sponsored by the Library of Congress Cataloging Directorate
Coalition for Networked Information
The New Context for Bibliographic Control In the New Millennium
About the presenter:
Clifford Lynch has been the Director of the Coalition for Networked Information (CNI) since July 1997. CNI, jointly sponsored by the Association of Research Libraries and Educause, includes about 200 member organizations concerned with the use of information technology and networked information to enhance scholarship and intellectual productivity. Prior to joining CNI, Lynch spent 18 years at the University of California Office of the President, the last 10 as Director of Library Automation. Lynch, who holds a Ph.D. in Computer Science from the University of California, Berkeley, is an adjunct professor at Berkeley's School of Information Management and Systems. He is a past president of the American Society for Information Science and a fellow of the American Association for the Advancement of Science and the National Information Standards Organization. Lynch currently serves on the Internet 2 Applications Council; he was a member of the National Research Council committee that recently published The Digital Dilemma: Intellectual Property in the Information Infrastructure, and now serves on the NRC's committee on Broadband Last-Mile Technology.Full text of comments is available
Supporting the identification of works of interest is not the only purpose of bibliographic control, but it is certainly one of the most important and most widely relied-upon. In this paper I will consider the ways in which information finding is changing in a world of digital information and associated search systems, with particular focus on methods of locating information that are distinct from, but complementary to, established practices of bibliographic description. A full understanding of these developments is essential in re-thinking bibliographic control in the new millennium, because they fundamentally change the roles and importance of bibliographic metadata in information discovery processes.
There are three major approaches to finding information: through bibliographic surrogates, that represent an intellectual description of aspects and attributes of a work; through computational, content-based techniques that compare queries to parts of the actual works themselves; and through social processes that consider works in relationship to the user and his or her characteristics and history, to other works, and also to the behavior of other communities of users.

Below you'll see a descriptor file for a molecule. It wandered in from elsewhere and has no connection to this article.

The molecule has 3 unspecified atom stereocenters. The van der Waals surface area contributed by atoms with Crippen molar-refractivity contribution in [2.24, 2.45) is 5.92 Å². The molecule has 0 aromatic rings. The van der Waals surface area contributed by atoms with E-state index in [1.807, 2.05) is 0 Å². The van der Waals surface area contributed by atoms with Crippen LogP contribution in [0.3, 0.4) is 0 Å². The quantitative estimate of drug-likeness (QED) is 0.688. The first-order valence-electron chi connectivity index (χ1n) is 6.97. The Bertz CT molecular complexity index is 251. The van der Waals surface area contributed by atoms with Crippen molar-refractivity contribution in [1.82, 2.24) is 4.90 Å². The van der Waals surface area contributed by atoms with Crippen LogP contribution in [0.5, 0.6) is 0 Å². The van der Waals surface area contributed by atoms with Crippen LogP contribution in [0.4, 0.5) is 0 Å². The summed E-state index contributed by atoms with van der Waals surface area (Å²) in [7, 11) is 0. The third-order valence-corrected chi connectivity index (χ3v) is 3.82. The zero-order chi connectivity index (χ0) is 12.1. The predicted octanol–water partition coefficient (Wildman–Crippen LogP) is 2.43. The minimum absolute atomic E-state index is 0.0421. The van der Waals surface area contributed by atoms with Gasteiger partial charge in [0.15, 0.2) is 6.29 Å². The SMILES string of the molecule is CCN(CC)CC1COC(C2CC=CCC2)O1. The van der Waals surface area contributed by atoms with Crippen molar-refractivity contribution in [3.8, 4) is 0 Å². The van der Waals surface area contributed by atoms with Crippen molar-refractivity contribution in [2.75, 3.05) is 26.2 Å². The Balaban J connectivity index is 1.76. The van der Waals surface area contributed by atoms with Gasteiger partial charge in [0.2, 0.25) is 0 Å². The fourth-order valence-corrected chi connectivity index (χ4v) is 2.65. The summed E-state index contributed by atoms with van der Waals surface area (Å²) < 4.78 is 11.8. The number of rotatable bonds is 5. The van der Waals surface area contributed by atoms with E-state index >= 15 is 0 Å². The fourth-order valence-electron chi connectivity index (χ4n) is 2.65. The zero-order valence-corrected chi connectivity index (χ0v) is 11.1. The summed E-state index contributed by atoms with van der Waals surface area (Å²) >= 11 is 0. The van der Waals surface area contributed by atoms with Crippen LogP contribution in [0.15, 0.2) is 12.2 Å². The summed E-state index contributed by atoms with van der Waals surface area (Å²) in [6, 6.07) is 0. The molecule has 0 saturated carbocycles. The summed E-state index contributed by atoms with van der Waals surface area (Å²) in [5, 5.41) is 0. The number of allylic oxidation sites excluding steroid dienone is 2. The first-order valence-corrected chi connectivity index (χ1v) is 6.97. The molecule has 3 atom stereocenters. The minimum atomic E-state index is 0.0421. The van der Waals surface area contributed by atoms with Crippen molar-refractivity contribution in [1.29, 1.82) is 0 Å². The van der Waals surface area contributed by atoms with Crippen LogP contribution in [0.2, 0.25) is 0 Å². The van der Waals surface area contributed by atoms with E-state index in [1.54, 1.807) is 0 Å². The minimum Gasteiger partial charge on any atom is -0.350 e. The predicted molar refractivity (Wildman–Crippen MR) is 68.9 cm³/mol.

The first approach is familiar, and forms the basis of catalogs and abstracting and indexing, and more recently online catalogs and similar systems. The third approach is also familiar, in the form of book reviews, citation indexes, and suggestions from colleagues, but is now seeing a great creative expansion in the digital world, with its ability to create and aggregate world-wide communities of interest and to track the behavior of users. The second is fundamentally new in the digital world, where techniques based on full text searching form the basis of today's web search engines. We need to recognize that in the new millennium, for digital materials, high quality content-based computational techniques will be an inexpensive, ubiquitous, and rapidly-available default means of searching, and that powerful socially based approaches will also be widely available at little cost.
This leaves us with a number of challenges for bibliographic description in the new millennium. What are the unique contributions of approaches based on human intellectual analysis? When are they justified, and on what basis? Can we devise a spectrum of bibliographic approaches, with an accompanying spectrum of costs, to complement the content-based and socially-based approaches? How do we most effectively fuse the three approaches into information discovery systems that are truly responsive to user needs?
There is an additional set of questions that need to be considered as part of mapping the context for the new bibliographic control.
First, we know that bibliographic control is not just about rules and practices. It also depends upon a rich and complex infrastructure of authority files and classification structures. Indeed, the other approaches also use infrastructure - for example, lexicons, dictionaries, gazetteers and similar tools for content-oriented computational techniques, and methods to manage identity, authenticity, and reputation in the case of socially-based systems. It will be important to determine how much of this infrastructure can be shared, and leveraged, among the three approaches, and what the practitioners of each approach can do to enhance this.
Second, we must recognize the democratizing and empowering character of the networked information environment; just as anyone can become a distributor of information with a global reach, anyone can become a describer of information. Metadata itself is information, and we need to be able to decide when we choose to trust it; thus many of the same tools and techniques that have become relevant to the socially based discovery of information in the digital world will also become applicable in the production and use of bibliographic metadata - the linkage of metadata to identities through digital signatures, the management of identities through public key infrastructure, and the manipulation of reputation related to these identities. Thus we have a specific challenge in understanding how to connect and apply the infrastructure that is being driven by the social techniques - and indeed by much broader developments in the networked environment, such as electronic commerce - to bibliographic control.